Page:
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Did you pop into Spring Hill Post Office in the 1960s?

Spring Hill Post

18 December 2019

Black Country Living Museum is looking for memories from the 1960s of the Spring Hill Post Office, Wolverhampton, as part of its ambitious new development project BCLM: Forging Ahead. The post office will be recreated and set in the mid-1960s as part of the new 1940s to 1960s town providing the opportunity for visitors to learn about the history of the postal service, and its social and technological development.

 Built in the late 1930s, Spring Hill Post Office was ready to serve the large new Woodlands Estate, Upper Penn. It was situated on the A449, Penn Road, from Wolverhampton towards Stourbridge and Worcester, with a George V post box outside. Plans were submitted in February 1935 on behalf of Leonard Nettleton, a local confectioner, and the post office opened in 1937. Leonard, his wife Edith, and son Leonard Stanley (usually known as Stan) lived in a flat above the shop. 

By 1965 the shop was run by Leonard’s son Stan and a ‘Nettleton’s’ sign was added to the shopfront. In addition to the traditional products and services of a post office, Stan sold Dinky and Hornby models, amongst other brands. The business was sold to a Mr Skilton in the 1970s, and his son Peter Skilton took over in 1985, renting the shop space. When Stan died in 1990 Peter took the opportunity to buy the building, and he lives and works there to this day. It operated as a post office until about 2005, when it closed along with many others in Wolverhampton. The shop is now a specialist model shop. 

Post Offices were a fixture of every high street in the Black Country and, by the post-war period, had often been there for a century or more. With the introduction of the Penny Post, post offices, post boxes and postmen appeared all over the country, and the sending of letters, postcards and later telegrams expanded. By the end of the 19th century the service was highly professional, with a new law stating that every house in Britain should have 2-3 deliveries per week.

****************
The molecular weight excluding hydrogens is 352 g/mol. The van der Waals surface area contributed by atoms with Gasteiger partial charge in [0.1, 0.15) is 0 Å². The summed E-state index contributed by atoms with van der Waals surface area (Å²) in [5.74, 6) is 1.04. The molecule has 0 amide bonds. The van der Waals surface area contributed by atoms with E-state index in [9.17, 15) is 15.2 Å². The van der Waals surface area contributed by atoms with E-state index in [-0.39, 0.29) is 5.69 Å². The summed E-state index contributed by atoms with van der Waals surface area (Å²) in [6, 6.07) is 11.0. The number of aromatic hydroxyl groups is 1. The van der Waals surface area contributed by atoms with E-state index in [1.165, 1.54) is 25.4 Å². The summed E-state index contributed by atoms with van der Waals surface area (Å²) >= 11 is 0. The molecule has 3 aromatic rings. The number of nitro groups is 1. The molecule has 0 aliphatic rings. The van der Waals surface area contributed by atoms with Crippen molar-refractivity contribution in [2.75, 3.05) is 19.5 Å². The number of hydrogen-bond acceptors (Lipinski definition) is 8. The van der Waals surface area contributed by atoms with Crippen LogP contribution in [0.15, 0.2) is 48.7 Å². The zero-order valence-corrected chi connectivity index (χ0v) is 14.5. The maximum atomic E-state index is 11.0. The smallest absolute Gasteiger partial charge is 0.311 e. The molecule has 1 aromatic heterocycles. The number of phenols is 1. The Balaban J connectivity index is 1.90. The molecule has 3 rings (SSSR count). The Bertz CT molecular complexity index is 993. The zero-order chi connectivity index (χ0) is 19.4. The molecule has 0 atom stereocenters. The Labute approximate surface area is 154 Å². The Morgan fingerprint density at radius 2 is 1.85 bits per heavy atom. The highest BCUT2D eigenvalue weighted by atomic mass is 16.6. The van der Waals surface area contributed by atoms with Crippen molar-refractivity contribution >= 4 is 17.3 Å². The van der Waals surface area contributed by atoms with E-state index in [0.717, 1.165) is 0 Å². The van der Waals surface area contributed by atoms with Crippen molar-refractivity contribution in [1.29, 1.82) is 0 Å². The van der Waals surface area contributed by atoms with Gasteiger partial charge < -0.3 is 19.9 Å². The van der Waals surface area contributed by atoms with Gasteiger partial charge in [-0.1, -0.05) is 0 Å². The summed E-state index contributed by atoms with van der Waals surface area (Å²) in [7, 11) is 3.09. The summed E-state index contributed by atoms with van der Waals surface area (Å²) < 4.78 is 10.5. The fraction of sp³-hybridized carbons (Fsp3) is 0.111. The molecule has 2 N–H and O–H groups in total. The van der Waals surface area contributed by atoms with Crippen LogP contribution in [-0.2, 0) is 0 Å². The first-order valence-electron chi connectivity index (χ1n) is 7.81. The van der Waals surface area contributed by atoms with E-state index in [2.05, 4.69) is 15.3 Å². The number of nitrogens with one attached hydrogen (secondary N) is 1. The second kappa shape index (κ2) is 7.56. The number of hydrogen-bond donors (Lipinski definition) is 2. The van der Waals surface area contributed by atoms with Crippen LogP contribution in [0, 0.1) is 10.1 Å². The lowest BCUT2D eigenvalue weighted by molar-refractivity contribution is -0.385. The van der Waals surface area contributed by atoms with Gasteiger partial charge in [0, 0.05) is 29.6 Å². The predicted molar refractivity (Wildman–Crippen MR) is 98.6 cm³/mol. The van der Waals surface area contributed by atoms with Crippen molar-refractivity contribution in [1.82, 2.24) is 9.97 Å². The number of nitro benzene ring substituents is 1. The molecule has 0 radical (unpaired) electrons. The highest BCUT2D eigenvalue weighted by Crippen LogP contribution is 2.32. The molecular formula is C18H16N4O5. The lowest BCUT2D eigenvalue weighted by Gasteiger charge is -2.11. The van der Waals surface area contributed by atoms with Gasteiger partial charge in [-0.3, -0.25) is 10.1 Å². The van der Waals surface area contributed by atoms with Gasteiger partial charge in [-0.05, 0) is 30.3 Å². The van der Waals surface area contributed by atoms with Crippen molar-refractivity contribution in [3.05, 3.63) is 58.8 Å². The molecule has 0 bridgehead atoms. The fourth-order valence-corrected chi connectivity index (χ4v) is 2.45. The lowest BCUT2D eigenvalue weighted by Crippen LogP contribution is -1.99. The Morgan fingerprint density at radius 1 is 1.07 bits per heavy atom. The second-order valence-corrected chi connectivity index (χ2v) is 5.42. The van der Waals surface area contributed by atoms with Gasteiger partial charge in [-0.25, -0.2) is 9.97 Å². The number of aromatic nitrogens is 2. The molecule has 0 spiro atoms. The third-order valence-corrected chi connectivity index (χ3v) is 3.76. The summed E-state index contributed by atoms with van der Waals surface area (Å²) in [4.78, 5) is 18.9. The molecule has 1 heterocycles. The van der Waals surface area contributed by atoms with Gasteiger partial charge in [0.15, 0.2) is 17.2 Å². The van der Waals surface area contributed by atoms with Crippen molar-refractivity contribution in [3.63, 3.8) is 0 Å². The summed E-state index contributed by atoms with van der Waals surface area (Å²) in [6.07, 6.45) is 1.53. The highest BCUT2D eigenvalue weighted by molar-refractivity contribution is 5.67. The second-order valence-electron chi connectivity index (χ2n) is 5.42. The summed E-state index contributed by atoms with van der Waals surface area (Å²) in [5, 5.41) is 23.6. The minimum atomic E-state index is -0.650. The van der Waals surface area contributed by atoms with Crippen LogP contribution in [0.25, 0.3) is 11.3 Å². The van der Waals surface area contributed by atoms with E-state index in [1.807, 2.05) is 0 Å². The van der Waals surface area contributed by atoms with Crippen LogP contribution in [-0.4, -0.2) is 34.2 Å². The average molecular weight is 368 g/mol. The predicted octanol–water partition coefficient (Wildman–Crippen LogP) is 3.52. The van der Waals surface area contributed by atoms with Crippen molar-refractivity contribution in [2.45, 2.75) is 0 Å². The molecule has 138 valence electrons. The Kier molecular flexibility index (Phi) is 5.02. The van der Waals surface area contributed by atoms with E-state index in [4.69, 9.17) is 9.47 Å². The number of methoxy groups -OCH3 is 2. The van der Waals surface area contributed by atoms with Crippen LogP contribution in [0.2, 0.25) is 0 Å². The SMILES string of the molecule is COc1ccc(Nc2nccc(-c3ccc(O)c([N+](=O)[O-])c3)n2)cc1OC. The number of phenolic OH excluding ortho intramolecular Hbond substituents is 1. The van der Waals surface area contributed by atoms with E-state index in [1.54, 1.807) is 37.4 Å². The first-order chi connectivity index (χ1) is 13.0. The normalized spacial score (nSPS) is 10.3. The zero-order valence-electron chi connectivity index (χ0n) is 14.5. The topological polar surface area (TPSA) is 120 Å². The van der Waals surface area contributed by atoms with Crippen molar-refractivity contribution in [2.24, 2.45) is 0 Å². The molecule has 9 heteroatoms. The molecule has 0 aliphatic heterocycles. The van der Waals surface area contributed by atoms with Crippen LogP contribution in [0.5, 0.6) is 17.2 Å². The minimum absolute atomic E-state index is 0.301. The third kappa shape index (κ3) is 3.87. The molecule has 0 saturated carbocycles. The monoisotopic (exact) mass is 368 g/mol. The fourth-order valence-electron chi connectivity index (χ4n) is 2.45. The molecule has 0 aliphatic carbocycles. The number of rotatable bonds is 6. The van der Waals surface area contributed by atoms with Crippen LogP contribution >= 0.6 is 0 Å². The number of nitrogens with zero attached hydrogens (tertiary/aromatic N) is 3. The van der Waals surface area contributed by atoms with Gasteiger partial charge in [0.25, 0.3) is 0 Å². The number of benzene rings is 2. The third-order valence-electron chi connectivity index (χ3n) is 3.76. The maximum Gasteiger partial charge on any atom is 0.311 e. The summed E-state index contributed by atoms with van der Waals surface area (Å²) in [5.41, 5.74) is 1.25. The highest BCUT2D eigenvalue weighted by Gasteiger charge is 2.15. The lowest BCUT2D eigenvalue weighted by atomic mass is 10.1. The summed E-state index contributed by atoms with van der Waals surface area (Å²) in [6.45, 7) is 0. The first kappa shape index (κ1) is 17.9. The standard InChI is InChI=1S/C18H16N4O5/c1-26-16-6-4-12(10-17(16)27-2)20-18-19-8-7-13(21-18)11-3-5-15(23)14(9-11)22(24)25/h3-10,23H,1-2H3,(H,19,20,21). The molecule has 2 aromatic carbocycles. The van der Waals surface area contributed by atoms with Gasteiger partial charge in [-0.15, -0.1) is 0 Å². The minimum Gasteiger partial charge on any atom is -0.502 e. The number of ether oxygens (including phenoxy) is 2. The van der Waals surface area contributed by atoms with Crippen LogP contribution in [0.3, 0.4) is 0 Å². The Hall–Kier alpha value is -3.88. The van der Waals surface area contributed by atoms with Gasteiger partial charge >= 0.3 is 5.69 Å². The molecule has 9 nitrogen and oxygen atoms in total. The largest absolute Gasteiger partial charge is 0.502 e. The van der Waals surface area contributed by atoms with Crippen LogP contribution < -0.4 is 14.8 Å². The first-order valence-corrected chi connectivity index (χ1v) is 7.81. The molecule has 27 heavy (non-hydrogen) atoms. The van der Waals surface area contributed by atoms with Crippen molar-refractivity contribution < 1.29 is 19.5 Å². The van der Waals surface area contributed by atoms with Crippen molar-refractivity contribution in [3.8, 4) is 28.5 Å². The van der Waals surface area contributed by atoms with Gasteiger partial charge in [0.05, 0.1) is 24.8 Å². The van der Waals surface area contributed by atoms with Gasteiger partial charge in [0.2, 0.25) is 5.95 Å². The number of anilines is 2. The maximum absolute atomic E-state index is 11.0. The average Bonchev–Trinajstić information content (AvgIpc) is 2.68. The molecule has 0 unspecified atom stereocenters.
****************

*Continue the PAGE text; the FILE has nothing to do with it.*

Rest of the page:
In 1940, the former Dudley & Stourbridge, Walsall, West Bromwich and Wolverhampton Head Offices came under the control of the new Midland Region.  The number of letters sent grew steadily, and the profit of the business remained even until the 1970s. As with many industries, working conditions and wages improved during this period, which eventually caused problems for the labour-intensive post office. In 1960 it was converted from a government department (from which profits were repaid into the Exchequer) into a self-financing nationalised business. 

To help us in our recreation, we would love to talk to anyone with memories of the Post Office. Do you remember Spring Hill Post Office? Did you buy, or post, your Christmas cards there? Did you buy any models in the shop? Do you remember Stan Nettleton? 

Please get in touch with us by emailing collections@bclm.com or call 0121 557 9643 

For more information about BCLM: Forging Ahead, please visit www.bclm.com/forgingahead

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